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Using Relational Databases

As discussed in the In Depth section of this chapter, relational databases are powerful databases that connect tables with specific keys, and by using relational concepts, you can perform many SQL operations. You can see how this works in the Relational example on the CD-ROM.

In that example, I've dragged a data adapter onto the main form, which opens the Data Adapter Configuration Wizard. To configure the adapter's SQL statement, I click the Query Builder button, as we did earlier in the DataAccess example in the In Depth section of this chapter, and use the Add Table dialog to add two tables to the Query Builder from the SQL Server pubs database: authors and titleauthor. These two tables share a key, au_id (Author ID), which relates the records of one table to the records of the other table. The Query Builder displays this relation graphically, as you see in Figure 20.27.

Click To expand
Figure 20.27: The Query Builder, showing a relation between two tables.

I select a number of fields from both tables to add to the data adapter, as you see in Figure 20.27, and click OK to close the Query Builder. Because we're dealing with two tables at once with an SQL JOIN operation, Visual Basic can't generate SQL for updating that data, so click the Advanced Options button in the Data Adapter Configuration Wizard and deselect the "Generate Insert, Update, and Delete Statements" checkbox. (If you didn't do so and tried to move on to the next step of the wizard, Visual Basic would inform you of the error, and you could move back, click the Advanced Options button, and remove the offending statements.) This generates the following SQL:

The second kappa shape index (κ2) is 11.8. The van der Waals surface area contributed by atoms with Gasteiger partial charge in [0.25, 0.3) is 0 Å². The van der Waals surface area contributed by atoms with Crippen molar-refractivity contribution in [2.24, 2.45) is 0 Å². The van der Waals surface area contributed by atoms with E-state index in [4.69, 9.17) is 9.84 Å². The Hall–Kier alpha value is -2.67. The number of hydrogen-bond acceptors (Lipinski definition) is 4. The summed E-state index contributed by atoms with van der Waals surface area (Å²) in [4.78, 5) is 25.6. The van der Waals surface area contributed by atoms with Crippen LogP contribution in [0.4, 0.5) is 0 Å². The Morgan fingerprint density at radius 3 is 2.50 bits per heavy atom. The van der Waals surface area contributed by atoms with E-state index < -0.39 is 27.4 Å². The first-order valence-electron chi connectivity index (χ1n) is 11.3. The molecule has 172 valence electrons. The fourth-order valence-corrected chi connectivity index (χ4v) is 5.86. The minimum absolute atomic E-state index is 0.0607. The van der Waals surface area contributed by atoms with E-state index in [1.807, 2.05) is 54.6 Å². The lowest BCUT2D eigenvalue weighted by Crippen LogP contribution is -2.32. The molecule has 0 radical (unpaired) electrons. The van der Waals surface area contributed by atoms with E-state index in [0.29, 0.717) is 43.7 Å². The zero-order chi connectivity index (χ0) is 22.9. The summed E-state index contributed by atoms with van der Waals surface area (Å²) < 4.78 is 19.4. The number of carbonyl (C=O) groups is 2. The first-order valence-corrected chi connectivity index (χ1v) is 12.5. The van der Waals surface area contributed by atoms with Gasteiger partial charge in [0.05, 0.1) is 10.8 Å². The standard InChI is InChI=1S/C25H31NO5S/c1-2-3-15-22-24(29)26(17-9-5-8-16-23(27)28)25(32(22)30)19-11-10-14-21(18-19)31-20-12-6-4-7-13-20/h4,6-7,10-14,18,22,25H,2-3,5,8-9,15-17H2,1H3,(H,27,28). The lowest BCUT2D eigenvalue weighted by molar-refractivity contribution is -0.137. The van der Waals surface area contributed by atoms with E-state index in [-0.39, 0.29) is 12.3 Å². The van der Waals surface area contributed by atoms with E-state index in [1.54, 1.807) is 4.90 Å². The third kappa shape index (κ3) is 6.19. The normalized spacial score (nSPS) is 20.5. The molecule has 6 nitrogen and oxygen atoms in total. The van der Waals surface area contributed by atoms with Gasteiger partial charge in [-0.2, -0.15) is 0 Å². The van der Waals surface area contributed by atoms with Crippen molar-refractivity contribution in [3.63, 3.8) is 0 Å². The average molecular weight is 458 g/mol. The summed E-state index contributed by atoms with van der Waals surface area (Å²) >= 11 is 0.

titleauthor.au_id AS Expr1,
    authors INNER
    titleauthor ON
        authors.au_id = titleauthor.au_id

You can see the result in a datagrid in Figure 20.28. Note how this works-some authors in the authors table have multiple entries in the titleauthor table, so, for example, you can see that Green has two different title_id entries, as does Locksley, and so on. In this way, the authors and titleauthors tables have been joined, using their common key, au_id.

Click To expand
Figure 20.28: Using related tables.

This example uses one SQL query to join two related table, but there's another way of working with related tables-you can create a data relation object to make the relationship explicit, while still working with the two tables independently (without joining them)-see "Using Master/Detail Relationships and Data Relation Objects" in the next chapter.

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